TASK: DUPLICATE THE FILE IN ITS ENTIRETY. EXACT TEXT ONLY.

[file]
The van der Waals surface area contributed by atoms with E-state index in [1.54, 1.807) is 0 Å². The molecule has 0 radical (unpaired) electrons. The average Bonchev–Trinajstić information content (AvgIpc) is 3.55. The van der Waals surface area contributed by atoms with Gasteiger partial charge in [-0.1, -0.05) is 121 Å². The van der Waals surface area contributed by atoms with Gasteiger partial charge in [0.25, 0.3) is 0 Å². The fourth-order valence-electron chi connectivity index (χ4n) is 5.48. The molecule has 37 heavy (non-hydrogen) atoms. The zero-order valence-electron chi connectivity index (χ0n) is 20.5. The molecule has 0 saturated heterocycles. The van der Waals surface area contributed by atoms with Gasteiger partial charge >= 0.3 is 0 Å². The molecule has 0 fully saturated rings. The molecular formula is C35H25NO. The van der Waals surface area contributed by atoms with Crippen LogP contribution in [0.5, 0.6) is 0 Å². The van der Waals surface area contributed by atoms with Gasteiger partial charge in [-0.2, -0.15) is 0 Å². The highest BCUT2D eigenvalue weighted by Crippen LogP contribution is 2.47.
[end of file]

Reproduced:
The van der Waals surface area contributed by atoms with E-state index in [1.54, 1.807) is 0 Å². The molecule has 0 radical (unpaired) electrons. The average Bonchev–Trinajstić information content (AvgIpc) is 3.55. The van der Waals surface area contributed by atoms with Gasteiger partial charge in [-0.1, -0.05) is 121 Å². The van der Waals surface area contributed by atoms with Gasteiger partial charge in [0.25, 0.3) is 0 Å². The fourth-order valence-electron chi connectivity index (χ4n) is 5.48. The molecule has 37 heavy (non-hydrogen) atoms. The zero-order valence-electron chi connectivity index (χ0n) is 20.5. The molecule has 0 saturated heterocycles. The van der Waals surface area contributed by atoms with Gasteiger partial charge >= 0.3 is 0 Å². The molecule has 0 fully saturated rings. The molecular formula is C35H25NO. The van der Waals surface area contributed by atoms with Crippen LogP contribution in [0.5, 0.6) is 0 Å². The van der Waals surface area contributed by atoms with Gasteiger partial charge in [-0.2, -0.15) is 0 Å². The highest BCUT2D eigenvalue weighted by Crippen LogP contribution is 2.47.